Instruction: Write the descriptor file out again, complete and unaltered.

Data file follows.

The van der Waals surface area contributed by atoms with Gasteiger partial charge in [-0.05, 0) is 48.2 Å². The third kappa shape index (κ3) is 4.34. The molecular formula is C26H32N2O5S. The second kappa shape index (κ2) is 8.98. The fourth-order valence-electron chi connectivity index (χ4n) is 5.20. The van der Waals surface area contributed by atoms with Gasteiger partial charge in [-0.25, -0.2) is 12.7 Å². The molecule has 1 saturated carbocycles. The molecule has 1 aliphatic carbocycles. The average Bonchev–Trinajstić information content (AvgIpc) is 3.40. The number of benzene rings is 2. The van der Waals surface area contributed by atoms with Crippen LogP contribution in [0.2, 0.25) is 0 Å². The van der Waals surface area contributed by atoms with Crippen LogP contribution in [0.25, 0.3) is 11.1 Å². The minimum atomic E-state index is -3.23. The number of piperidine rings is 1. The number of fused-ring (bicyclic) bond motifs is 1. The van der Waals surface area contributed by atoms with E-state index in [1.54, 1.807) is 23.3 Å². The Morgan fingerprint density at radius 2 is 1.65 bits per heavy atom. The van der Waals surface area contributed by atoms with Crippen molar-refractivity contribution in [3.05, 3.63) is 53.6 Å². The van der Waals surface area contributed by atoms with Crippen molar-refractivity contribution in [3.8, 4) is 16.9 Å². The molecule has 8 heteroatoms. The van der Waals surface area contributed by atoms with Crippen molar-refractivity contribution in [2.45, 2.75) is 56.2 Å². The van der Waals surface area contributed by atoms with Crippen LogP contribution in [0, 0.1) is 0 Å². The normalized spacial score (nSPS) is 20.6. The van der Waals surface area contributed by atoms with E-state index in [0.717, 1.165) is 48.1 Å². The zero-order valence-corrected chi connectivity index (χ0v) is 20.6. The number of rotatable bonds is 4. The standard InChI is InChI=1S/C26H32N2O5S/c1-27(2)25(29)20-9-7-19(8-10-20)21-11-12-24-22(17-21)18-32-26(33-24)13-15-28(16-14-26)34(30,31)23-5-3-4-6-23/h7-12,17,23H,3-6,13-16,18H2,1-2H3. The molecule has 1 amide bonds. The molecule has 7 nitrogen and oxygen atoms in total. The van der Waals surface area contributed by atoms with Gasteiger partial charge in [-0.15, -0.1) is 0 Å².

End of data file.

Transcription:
The van der Waals surface area contributed by atoms with Gasteiger partial charge in [-0.05, 0) is 48.2 Å². The third kappa shape index (κ3) is 4.34. The molecular formula is C26H32N2O5S. The second kappa shape index (κ2) is 8.98. The fourth-order valence-electron chi connectivity index (χ4n) is 5.20. The van der Waals surface area contributed by atoms with Gasteiger partial charge in [-0.25, -0.2) is 12.7 Å². The molecule has 1 saturated carbocycles. The molecule has 1 aliphatic carbocycles. The average Bonchev–Trinajstić information content (AvgIpc) is 3.40. The number of benzene rings is 2. The van der Waals surface area contributed by atoms with Crippen LogP contribution in [0.2, 0.25) is 0 Å². The van der Waals surface area contributed by atoms with Crippen LogP contribution in [0.25, 0.3) is 11.1 Å². The minimum atomic E-state index is -3.23. The number of piperidine rings is 1. The number of fused-ring (bicyclic) bond motifs is 1. The van der Waals surface area contributed by atoms with E-state index in [1.54, 1.807) is 23.3 Å². The Morgan fingerprint density at radius 2 is 1.65 bits per heavy atom. The van der Waals surface area contributed by atoms with Crippen molar-refractivity contribution in [3.05, 3.63) is 53.6 Å². The van der Waals surface area contributed by atoms with Crippen molar-refractivity contribution in [3.8, 4) is 16.9 Å². The molecule has 8 heteroatoms. The van der Waals surface area contributed by atoms with Crippen molar-refractivity contribution in [2.45, 2.75) is 56.2 Å². The van der Waals surface area contributed by atoms with Crippen LogP contribution in [0, 0.1) is 0 Å². The normalized spacial score (nSPS) is 20.6. The van der Waals surface area contributed by atoms with E-state index in [0.717, 1.165) is 48.1 Å². The zero-order valence-corrected chi connectivity index (χ0v) is 20.6. The number of rotatable bonds is 4. The standard InChI is InChI=1S/C26H32N2O5S/c1-27(2)25(29)20-9-7-19(8-10-20)21-11-12-24-22(17-21)18-32-26(33-24)13-15-28(16-14-26)34(30,31)23-5-3-4-6-23/h7-12,17,23H,3-6,13-16,18H2,1-2H3. The molecule has 1 amide bonds. The molecule has 7 nitrogen and oxygen atoms in total. The van der Waals surface area contributed by atoms with Gasteiger partial charge in [-0.15, -0.1) is 0 Å².